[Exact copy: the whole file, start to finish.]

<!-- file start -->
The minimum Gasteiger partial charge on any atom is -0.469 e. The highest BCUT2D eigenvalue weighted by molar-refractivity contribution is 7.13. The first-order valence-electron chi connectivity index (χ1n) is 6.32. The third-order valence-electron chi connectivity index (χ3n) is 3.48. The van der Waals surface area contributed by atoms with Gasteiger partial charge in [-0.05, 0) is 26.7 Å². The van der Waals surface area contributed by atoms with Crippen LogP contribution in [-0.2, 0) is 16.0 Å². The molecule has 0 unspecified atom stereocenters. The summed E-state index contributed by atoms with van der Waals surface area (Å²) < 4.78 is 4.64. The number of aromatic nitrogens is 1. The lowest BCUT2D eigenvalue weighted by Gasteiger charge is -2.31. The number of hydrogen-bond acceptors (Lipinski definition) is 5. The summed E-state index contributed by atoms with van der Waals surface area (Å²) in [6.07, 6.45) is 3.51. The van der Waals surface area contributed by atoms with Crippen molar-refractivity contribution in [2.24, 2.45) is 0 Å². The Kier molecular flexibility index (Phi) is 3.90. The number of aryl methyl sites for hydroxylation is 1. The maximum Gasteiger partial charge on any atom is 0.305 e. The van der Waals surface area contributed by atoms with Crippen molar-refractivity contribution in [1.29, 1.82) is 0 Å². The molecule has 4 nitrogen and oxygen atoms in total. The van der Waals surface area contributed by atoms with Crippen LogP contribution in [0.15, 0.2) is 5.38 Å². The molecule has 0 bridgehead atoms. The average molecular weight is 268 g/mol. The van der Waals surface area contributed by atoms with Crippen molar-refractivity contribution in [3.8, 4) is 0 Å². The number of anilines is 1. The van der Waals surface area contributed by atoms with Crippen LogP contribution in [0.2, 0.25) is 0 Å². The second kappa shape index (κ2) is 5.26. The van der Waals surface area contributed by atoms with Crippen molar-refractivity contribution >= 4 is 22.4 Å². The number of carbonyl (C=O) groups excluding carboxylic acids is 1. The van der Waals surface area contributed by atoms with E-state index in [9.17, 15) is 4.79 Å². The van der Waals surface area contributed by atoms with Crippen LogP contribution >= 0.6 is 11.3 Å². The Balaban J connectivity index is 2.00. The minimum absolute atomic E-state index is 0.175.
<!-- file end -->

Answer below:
The minimum Gasteiger partial charge on any atom is -0.469 e. The highest BCUT2D eigenvalue weighted by molar-refractivity contribution is 7.13. The first-order valence-electron chi connectivity index (χ1n) is 6.32. The third-order valence-electron chi connectivity index (χ3n) is 3.48. The van der Waals surface area contributed by atoms with Gasteiger partial charge in [-0.05, 0) is 26.7 Å². The van der Waals surface area contributed by atoms with Crippen LogP contribution in [-0.2, 0) is 16.0 Å². The molecule has 0 unspecified atom stereocenters. The summed E-state index contributed by atoms with van der Waals surface area (Å²) < 4.78 is 4.64. The number of aromatic nitrogens is 1. The lowest BCUT2D eigenvalue weighted by Gasteiger charge is -2.31. The number of hydrogen-bond acceptors (Lipinski definition) is 5. The summed E-state index contributed by atoms with van der Waals surface area (Å²) in [6.07, 6.45) is 3.51. The van der Waals surface area contributed by atoms with Crippen molar-refractivity contribution in [2.24, 2.45) is 0 Å². The Kier molecular flexibility index (Phi) is 3.90. The number of aryl methyl sites for hydroxylation is 1. The maximum Gasteiger partial charge on any atom is 0.305 e. The van der Waals surface area contributed by atoms with Crippen molar-refractivity contribution in [1.29, 1.82) is 0 Å². The molecule has 4 nitrogen and oxygen atoms in total. The van der Waals surface area contributed by atoms with Crippen LogP contribution in [0.15, 0.2) is 5.38 Å². The molecule has 0 bridgehead atoms. The average molecular weight is 268 g/mol. The van der Waals surface area contributed by atoms with Crippen molar-refractivity contribution in [3.8, 4) is 0 Å². The number of anilines is 1. The van der Waals surface area contributed by atoms with Crippen LogP contribution in [0.2, 0.25) is 0 Å². The second kappa shape index (κ2) is 5.26. The van der Waals surface area contributed by atoms with Crippen molar-refractivity contribution >= 4 is 22.4 Å². The number of carbonyl (C=O) groups excluding carboxylic acids is 1. The van der Waals surface area contributed by atoms with E-state index in [9.17, 15) is 4.79 Å². The van der Waals surface area contributed by atoms with Crippen LogP contribution >= 0.6 is 11.3 Å². The Balaban J connectivity index is 2.00. The minimum absolute atomic E-state index is 0.175.